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Focus: Productivity Commission – Access to Justice Arrangements report and recommendations

5 December 2014

In brief: The Access to Justice Arrangements report proposes broad-ranging reforms to our civil justice system, with the aim of improving access to justice. Partner Belinda Thompson (view CV) and Lawyer Annie Santamaria highlight some recommendations, which also have the potential to impact more broadly on Australia's legal landscape.

How does it affect you?

  • The Productivity Commission's recommendations include the lifting of the general prohibition on lawyers charging contingency fees, the licensing and greater regulation of third party litigation funders, and reform of court processes to promote the efficient resolution of disputes.
  • If implemented, these reforms may significantly affect not only the way parties engage in litigation, but Australia's legal landscape more generally.

Background

On 3 December 2014, the Productivity Commission released its report, Access to Justice Arrangements1, after a 15-month inquiry into Australia's system of civil dispute resolution.

Since June 2013, the Productivity Commission has investigated, sought submissions and held public hearings on a variety of aspects of the civil justice system.2 These have included the accessibility of the justice system, alternative dispute resolution avenues and the role of ombudsmen, as well as the regulation of the legal profession, private litigation funding and the provision of legal aid.

The Productivity Commission has sought to address the widespread concern that Australia's civil justice system is 'too slow, too expensive and too adversarial'.3 The overall aim of the inquiry and resulting report is to investigate and provide recommendations around problems within the civil justice system, 'with a view to constraining costs'4 and making it easier for people to resolve their disputes. A wide range of issues within the civil justice system have been examined, and we do not purport to address the Report in its entirety here. Instead, the summary below highlights the issues and recommendations that are likely to be most relevant to you and your business.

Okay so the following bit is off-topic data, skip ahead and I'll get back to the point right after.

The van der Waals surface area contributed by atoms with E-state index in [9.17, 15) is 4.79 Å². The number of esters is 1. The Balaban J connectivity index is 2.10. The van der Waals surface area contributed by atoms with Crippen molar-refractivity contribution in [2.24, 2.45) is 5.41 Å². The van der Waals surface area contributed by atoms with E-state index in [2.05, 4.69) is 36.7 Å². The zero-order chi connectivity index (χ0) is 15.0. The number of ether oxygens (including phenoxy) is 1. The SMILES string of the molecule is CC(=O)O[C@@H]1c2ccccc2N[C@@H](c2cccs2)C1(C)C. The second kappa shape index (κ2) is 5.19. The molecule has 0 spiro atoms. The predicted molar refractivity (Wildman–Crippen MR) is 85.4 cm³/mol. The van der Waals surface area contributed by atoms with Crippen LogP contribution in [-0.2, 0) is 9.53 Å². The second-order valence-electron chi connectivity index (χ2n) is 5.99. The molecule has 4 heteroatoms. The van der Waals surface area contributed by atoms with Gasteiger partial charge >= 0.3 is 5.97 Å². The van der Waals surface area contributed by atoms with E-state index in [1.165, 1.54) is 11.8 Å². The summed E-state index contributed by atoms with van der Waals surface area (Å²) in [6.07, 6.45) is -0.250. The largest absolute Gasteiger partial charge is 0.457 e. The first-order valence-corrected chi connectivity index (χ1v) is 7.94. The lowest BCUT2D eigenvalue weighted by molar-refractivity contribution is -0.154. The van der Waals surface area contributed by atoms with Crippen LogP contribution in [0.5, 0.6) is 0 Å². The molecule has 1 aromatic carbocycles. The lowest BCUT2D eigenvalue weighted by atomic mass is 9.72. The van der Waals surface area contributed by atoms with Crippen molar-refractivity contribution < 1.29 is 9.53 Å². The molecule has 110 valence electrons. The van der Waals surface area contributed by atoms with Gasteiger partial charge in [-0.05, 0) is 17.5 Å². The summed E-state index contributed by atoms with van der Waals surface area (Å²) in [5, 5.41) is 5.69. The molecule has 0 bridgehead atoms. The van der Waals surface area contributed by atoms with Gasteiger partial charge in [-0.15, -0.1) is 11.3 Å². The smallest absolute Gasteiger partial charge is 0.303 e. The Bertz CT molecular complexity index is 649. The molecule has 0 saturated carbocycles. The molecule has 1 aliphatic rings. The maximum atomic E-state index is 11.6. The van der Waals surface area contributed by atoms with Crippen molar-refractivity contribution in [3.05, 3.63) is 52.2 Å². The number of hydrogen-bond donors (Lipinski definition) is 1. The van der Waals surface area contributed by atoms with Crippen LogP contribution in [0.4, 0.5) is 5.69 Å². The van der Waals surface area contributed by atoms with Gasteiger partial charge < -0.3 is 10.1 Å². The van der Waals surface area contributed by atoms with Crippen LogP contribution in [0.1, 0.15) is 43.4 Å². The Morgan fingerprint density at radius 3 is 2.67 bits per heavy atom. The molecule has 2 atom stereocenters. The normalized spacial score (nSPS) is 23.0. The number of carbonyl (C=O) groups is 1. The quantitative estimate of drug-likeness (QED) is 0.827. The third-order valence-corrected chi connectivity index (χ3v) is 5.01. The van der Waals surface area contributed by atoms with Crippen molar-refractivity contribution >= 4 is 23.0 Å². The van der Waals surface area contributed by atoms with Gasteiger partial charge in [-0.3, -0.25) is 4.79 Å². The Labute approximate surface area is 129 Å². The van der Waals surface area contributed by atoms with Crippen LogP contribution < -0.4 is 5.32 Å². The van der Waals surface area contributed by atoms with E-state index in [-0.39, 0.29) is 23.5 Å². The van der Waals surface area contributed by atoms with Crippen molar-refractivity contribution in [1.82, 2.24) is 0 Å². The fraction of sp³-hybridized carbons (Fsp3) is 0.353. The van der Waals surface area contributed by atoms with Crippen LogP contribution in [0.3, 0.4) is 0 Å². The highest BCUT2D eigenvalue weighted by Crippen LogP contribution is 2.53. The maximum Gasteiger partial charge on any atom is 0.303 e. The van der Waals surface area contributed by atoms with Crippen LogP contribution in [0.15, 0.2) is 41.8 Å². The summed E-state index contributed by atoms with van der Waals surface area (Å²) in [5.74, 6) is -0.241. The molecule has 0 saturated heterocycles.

Key recommendations

Lifting the prohibition on contingency fees

The Commission has recommended the removal of the general prohibition on the charging of contingency fees by the legal profession. Contingency fees are where a lawyer's fee is calculated as a percentage of any amount recovered for the client. Essentially, contingency fees give the lawyer a direct financial interest in the outcome of the litigation, and are currently banned in Australia largely on the basis of the perceived risk of giving rise to a conflict of interest between the lawyer and client.

The Commission was 'unconvinced' that 'perverse incentives' or conflicts of interest exist to justify the wholesale prohibition on contingency fees.5 Rather, the Report states that such risks may be managed by the implementation of protections for vulnerable consumers, including:

  • comprehensive disclosure requirements at the outset of the fee agreement;
  • the capping of the contingency fee percentages on a sliding scale for 'retail clients' (no such restrictions are recommended for 'sophisticated clients'); and
  • that additional fees are not to be used with contingency fees (for example, contingency fees could not be used in addition to a lawyer's usual hourly rate)6.

The Commission has not provided guidance as to who is to be considered a 'retail' client and who is to be a 'sophisticated' client. Further, no recommendation has been made as to the percentage limits at which contingency fees should be capped. It is stated that governments should determine these percentages and the scale through transparent consultation and evaluation7.

Licensing of third party litigation funders